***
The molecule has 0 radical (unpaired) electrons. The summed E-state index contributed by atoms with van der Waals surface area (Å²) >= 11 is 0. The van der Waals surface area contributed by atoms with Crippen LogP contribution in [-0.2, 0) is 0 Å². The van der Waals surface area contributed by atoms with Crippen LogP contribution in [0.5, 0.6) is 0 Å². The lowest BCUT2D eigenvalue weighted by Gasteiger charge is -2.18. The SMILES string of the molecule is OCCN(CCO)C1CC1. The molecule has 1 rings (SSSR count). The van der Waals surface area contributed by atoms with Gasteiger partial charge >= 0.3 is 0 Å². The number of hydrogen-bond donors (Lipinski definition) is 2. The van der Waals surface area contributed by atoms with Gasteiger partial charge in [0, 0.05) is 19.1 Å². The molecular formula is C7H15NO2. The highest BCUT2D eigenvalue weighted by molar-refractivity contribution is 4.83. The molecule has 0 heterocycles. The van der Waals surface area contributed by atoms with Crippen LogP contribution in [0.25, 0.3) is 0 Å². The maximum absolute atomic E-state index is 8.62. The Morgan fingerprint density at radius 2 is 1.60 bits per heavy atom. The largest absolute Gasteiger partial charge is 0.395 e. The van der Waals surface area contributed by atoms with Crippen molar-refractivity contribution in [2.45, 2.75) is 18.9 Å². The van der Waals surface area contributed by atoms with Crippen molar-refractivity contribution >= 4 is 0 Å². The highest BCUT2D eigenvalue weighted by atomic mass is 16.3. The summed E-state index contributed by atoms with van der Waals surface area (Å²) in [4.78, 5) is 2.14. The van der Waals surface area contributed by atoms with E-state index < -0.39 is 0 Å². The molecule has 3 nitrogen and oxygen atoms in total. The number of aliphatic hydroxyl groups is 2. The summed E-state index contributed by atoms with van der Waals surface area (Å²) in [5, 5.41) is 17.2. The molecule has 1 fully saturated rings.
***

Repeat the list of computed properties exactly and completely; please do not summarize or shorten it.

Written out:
The molecule has 0 radical (unpaired) electrons. The summed E-state index contributed by atoms with van der Waals surface area (Å²) >= 11 is 0. The van der Waals surface area contributed by atoms with Crippen LogP contribution in [-0.2, 0) is 0 Å². The van der Waals surface area contributed by atoms with Crippen LogP contribution in [0.5, 0.6) is 0 Å². The lowest BCUT2D eigenvalue weighted by Gasteiger charge is -2.18. The SMILES string of the molecule is OCCN(CCO)C1CC1. The molecule has 1 rings (SSSR count). The van der Waals surface area contributed by atoms with Gasteiger partial charge >= 0.3 is 0 Å². The number of hydrogen-bond donors (Lipinski definition) is 2. The van der Waals surface area contributed by atoms with Gasteiger partial charge in [0, 0.05) is 19.1 Å². The molecular formula is C7H15NO2. The highest BCUT2D eigenvalue weighted by molar-refractivity contribution is 4.83. The molecule has 0 heterocycles. The van der Waals surface area contributed by atoms with Crippen LogP contribution in [0.25, 0.3) is 0 Å². The maximum absolute atomic E-state index is 8.62. The Morgan fingerprint density at radius 2 is 1.60 bits per heavy atom. The largest absolute Gasteiger partial charge is 0.395 e. The van der Waals surface area contributed by atoms with Crippen molar-refractivity contribution in [2.45, 2.75) is 18.9 Å². The van der Waals surface area contributed by atoms with Crippen molar-refractivity contribution >= 4 is 0 Å². The highest BCUT2D eigenvalue weighted by atomic mass is 16.3. The summed E-state index contributed by atoms with van der Waals surface area (Å²) in [4.78, 5) is 2.14. The van der Waals surface area contributed by atoms with E-state index < -0.39 is 0 Å². The molecule has 3 nitrogen and oxygen atoms in total. The number of aliphatic hydroxyl groups is 2. The summed E-state index contributed by atoms with van der Waals surface area (Å²) in [5, 5.41) is 17.2. The molecule has 1 fully saturated rings.